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Biden Debuts His Economic Team


As the coronavirus pandemic is raging, the U.S. economy is sputtering. President-elect Joe Biden spoke about that today in Wilmington, Del. He says his top economic priority is getting relief to struggling workers and families. He also introduced six key members of his economic team. NPR political correspondent Asma Khalid was there and joins us now.

Hi, Asma.


SHAPIRO: I want to start with Biden's thoughts on COVID relief because as he presented his economic team today, there was suddenly some action in Congress on these relief talks that had been stalled for months, this new bipartisan proposal. So where does Biden stand on these negotiations?

KHALID: Well, he was asked after the event, actually, specifically about this $900 billion package from a bipartisan group of lawmakers, and he said he had not yet reviewed that deal. He was going to take a look at it. But, you know, broadly, I will say even in the public remarks that he gave today in Delaware, there was this insistence, as we've been hearing from him for a while, that there needs to be some immediate relief for people who have been struggling. And today, I will say, I felt like I heard a little bit more nuance from him specifically about what he wants to see from Congress.


JOE BIDEN: Right now the full Congress should come together and pass a robust package for relief to address these urgent needs. But any package passed in a lame duck session is likely to be, at best, just a start.

KHALID: And, Ari, you know, I hadn't heard him specifically refer to that last part, which is the idea that - he seems to be suggesting that regardless of what Congress decides to do now during the lame duck session, it sounds like he thinks that they will need to do more, the incoming administration. And he did say that he's instructed his transition team to begin to put forward some plans for what they will put to the next Congress both sort of on handling COVID as well as an economic relief package. And he specifically outlined a lot of concerns that he thinks need to be addressed - things like rent relief, student loan relief, affordable health care, child care assistance. And so, you know, he outlined what he'd like to see in some eventual stimulus package.

SHAPIRO: Now let's talk about the team that he introduced, starting with Janet Yellen, his choice for Treasury secretary, who is a high-profile pick, a history-making choice, former Federal Reserve chair. What did she say in her remarks?

KHALID: Well, you know, she talked about the Great Recession. She has experience dealing with economic crises before. And as some of the other members of the economic team also pointed out, you know, they are dealing with a pretty severe crisis that they'll be inheriting come January. She referred to this as an American tragedy. She also emphasized the need, like Biden had insisted, to move with urgency. In fact, at one point, she said that inaction would produce a self-reinforcing downturn, causing yet even more devastation.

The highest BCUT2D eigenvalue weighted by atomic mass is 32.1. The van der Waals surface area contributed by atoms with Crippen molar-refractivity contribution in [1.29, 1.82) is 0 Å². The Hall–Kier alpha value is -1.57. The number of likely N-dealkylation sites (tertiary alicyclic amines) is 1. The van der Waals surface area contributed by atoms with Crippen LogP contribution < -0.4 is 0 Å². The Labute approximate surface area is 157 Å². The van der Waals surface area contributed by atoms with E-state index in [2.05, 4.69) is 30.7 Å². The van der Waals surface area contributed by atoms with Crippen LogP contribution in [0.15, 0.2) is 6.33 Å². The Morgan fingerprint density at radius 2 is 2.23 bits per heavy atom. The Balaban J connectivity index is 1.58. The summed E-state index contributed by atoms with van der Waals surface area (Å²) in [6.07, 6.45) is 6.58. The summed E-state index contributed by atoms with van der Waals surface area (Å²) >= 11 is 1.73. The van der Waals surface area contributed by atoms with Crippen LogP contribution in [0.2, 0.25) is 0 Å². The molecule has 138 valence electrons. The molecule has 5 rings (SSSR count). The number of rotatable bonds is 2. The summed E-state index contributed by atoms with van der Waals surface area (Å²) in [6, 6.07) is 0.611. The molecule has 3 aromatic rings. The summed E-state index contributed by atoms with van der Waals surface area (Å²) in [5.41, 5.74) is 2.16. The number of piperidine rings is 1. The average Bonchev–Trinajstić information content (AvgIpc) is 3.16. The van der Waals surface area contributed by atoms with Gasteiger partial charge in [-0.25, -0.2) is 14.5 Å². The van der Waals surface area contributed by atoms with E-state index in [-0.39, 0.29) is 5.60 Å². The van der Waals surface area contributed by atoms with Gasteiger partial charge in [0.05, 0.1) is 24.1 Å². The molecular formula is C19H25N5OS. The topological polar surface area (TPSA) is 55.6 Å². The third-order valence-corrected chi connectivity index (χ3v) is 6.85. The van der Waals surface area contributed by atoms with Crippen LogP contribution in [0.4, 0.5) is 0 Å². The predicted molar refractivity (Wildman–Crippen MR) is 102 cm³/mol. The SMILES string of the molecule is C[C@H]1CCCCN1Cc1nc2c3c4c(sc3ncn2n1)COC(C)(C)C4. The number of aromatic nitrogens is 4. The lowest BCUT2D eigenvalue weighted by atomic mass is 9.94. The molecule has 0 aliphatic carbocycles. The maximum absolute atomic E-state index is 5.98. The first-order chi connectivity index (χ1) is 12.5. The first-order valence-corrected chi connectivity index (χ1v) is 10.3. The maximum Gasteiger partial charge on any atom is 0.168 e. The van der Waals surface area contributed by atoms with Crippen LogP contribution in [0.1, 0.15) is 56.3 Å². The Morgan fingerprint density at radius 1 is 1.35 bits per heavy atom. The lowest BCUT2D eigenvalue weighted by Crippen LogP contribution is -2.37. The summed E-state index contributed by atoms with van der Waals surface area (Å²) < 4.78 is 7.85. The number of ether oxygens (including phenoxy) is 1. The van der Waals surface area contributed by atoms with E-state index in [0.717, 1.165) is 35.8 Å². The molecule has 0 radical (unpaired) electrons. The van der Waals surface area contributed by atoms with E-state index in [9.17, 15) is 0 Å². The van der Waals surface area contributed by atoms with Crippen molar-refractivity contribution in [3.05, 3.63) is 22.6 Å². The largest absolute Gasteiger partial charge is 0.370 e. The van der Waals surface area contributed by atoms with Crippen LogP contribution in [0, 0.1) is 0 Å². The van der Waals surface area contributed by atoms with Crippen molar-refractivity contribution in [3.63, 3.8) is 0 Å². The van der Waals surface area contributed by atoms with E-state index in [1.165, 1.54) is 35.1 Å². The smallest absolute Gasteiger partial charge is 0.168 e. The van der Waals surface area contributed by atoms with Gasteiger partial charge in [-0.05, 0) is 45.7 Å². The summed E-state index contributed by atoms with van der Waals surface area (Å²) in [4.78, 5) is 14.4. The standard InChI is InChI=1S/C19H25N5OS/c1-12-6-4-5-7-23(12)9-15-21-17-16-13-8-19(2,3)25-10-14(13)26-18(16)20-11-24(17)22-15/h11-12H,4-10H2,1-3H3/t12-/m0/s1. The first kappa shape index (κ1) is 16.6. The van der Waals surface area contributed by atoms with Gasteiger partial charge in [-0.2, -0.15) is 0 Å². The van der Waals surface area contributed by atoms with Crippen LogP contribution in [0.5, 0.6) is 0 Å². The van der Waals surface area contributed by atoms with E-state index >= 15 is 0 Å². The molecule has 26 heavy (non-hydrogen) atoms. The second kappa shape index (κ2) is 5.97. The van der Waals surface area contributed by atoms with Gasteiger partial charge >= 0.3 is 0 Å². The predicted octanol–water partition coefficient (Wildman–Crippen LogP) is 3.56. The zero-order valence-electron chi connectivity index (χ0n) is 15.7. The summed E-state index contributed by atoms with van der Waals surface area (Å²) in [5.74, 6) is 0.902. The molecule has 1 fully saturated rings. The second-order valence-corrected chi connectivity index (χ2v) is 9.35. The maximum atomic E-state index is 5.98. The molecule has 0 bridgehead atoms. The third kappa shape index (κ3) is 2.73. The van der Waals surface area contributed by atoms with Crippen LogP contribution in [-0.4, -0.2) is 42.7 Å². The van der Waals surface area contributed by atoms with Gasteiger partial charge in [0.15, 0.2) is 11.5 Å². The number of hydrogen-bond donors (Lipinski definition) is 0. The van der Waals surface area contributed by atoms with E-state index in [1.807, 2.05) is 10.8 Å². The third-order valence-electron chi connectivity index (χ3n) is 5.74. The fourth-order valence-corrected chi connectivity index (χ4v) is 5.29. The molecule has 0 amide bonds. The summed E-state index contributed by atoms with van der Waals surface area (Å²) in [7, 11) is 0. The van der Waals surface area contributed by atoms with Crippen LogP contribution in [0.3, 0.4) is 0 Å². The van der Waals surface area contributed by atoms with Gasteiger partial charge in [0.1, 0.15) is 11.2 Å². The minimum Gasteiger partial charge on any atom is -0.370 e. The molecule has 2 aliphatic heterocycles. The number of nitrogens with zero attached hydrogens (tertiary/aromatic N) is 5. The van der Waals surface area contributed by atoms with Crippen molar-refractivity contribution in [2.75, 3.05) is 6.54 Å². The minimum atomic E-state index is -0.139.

You know, she talked, though, not just about the need to push back to where the economy was before the pandemic hit but something that we've been hearing a lot from Biden, which is this idea that you need to address some of the structural inequities, issues of stagnant wages and push the economy to deal with some of those issues that they feel have not been dealt with for years at this point.

SHAPIRO: When Biden announced these names yesterday, we heard about the diversity of the team. What else stood out to you as they were introduced today?

KHALID: You know, Ari, it was so striking to hear sort of, you know, member after member of the economic team come up and speak because there was this uniform vision that they were speaking with. And, you know, my colleague Mara Liasson has made this point. She says that this is not a team of rivals, and I think that is such an accurate way of depicting who these people are. I mean, there's a lot of consensus around the need to address systemic inequality, around the need to address issues of racial and gender disparity. And many of them spoke about, you know, their own modest roots, their own upbringing. Biden's nominee for the Office of Management and Budget, Neera Tanden - you heard her address this when she was speaking about her own mother and her own childhood.


NEERA TANDEN: We relied on food stamps to eat. We relied on Section 8 housing vouchers to pay the rent. We relied on the social safety net to get back on our feet. This country gave her a fair shot to reach the middle class, and she made it work.

KHALID: And, Ari, you know, this is something we often hear from Biden himself - this idea of referencing family members or your personal history and roots as being instrumental in shaping your own political views. And I will say, you know, this is something we heard from Neera Tanden. But, you know, it's worth remembering that while a lot of Biden's picks haven't been getting a lot of dissent, Tanden is one of the exceptions. She has...


KHALID: ...Angered some folks both on the left and the right, so we'll have to see if she gets through.

SHAPIRO: NPR's Asma Khalid, thank you.

KHALID: You're welcome. Transcript provided by NPR, Copyright NPR.

Asma Khalid is a White House correspondent for NPR. She also co-hosts The NPR Politics Podcast.